Mike Alewitz, professor emeritus of art at Central Connecticut State University, has produced an enormous amount of political works of art including, but not limited to, murals, posters, and banners all around the world. Alewitz has been involved in social activism for years, advocating for women’s rights, the working class and labor unions, and the equality for black lives in America. One of his most influential works of art, “Unity for Justice–Justice for Unity,” is a banner that depicts the same political, social, and cultural issue that Warshauer is illustrating, that black lives must be recognized. This banner was created back in 1991 after a black man, Shaun “Unity” Potts, was a victim to police brutality. Remarkably enough, the banner was torn down from an art exhibit in New Brunswick, New Jersey at Rutgers University, to be used as part of a protest. After the wrongful murder, about 125 people marched up to City Hall with the banner leading the way to demand justice. 

“I tried to use art and cultural initiatives in a very political way to intervene into different social struggles,” Alewitz explains over the phone. Alewitz’s activism is not only meant to be seen, but it is meant to be understood. “It’s a deliberate use of art. I don’t just make general [pieces] against racism or war. I really try to use it in a very direct and specific kind of way.” Much like Warshauer, Alewtiz feels his art is reaching more people and helping to make a difference. 

BLM mural in Hartford, CT / Credit: The Hartford Courant

Public art has been a powerful tool for BLM activists. A mural spelling out “Black Lives Matter” was painted in Hartford, Connecticut back in July, located near the site of the state’s capitol building. The asphalt of Trinity street is covered in different pictures, phrases, and symbols that support the Black community. The location of the mural symbolizes its greater meaning; change needs to be made and in Connecticut this is where it should happen. The inspiration for this mural came from a similar installation painted just a month before in Washington, DC, on the street that leads to the White House. “There are people who are craving to be heard and to be seen and to have their humanity recognized,” explained the mayor of Washington, DC, Muriel Bowser, in a press conference. This form of art provides “the opportunity to send that message loud and clear.” Viewed from the sky, these murals are magnificent works of art. Up close, they are manifestos that scream unity.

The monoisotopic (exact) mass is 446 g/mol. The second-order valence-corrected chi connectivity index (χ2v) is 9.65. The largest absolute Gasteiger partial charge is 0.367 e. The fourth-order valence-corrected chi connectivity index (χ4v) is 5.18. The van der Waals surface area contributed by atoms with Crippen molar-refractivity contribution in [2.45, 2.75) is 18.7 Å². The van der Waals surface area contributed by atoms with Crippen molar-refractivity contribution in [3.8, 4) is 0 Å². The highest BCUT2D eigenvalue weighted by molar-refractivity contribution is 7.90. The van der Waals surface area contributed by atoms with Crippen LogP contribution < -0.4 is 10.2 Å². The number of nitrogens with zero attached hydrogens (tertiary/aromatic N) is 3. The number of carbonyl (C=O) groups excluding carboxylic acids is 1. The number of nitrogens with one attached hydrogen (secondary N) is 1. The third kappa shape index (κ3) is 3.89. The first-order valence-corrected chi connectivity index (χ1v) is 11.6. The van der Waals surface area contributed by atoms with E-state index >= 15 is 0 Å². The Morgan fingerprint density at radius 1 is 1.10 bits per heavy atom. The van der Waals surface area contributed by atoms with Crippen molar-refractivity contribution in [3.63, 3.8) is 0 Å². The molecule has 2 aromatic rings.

Breonna Taylor takes over the Robert E. Lee Monument / Credit: New York Times

Following the protests for racial injustice after the death of George Floyd, communities all over the country produced political art to support the BLM movement. Some focus on specific tragedies and demand justice for the victims of police violence. In Richmond, Virginia, Breonna Taylor’s photo is now projected across the Robert E. Lee statue along with the letters “BLM” at the top and the names of other victims of police violence at the bottom. “The transformation of that [statue], to me, felt like exactly what [political] art is,” Catherine Opie, professor of art at the University of California, Los Angeles, told the New York Times. Political art has proven that it works to its effect; it stands out and speaks volumes. 

It is heartbreaking that not much has changed in the twenty-nine years since Alewitz’s Shaun “Unity” Potts banner was used to raise awareness about police violence. Warshauer and artists all across the country are creating art for social change. As a country, we have to wonder if increasing the use of art for social justice will create a greater investment in the Black community. 2020 seems to have been a watershed year for the movement. Activists hope it leads to real change in the future. 

First Photo Credit: Matthew Warshauer

Amanda Fahy is a staff writer for Blue Muse Magazine

Blue Muse Magazine is a general interest literary magazine published by the students of the English Department at Central Connecticut State University in New Britain, Connecticut. We publish poetry, fiction, and a gamut of creative nonfiction on anything and everything the blue muse inspires us to write.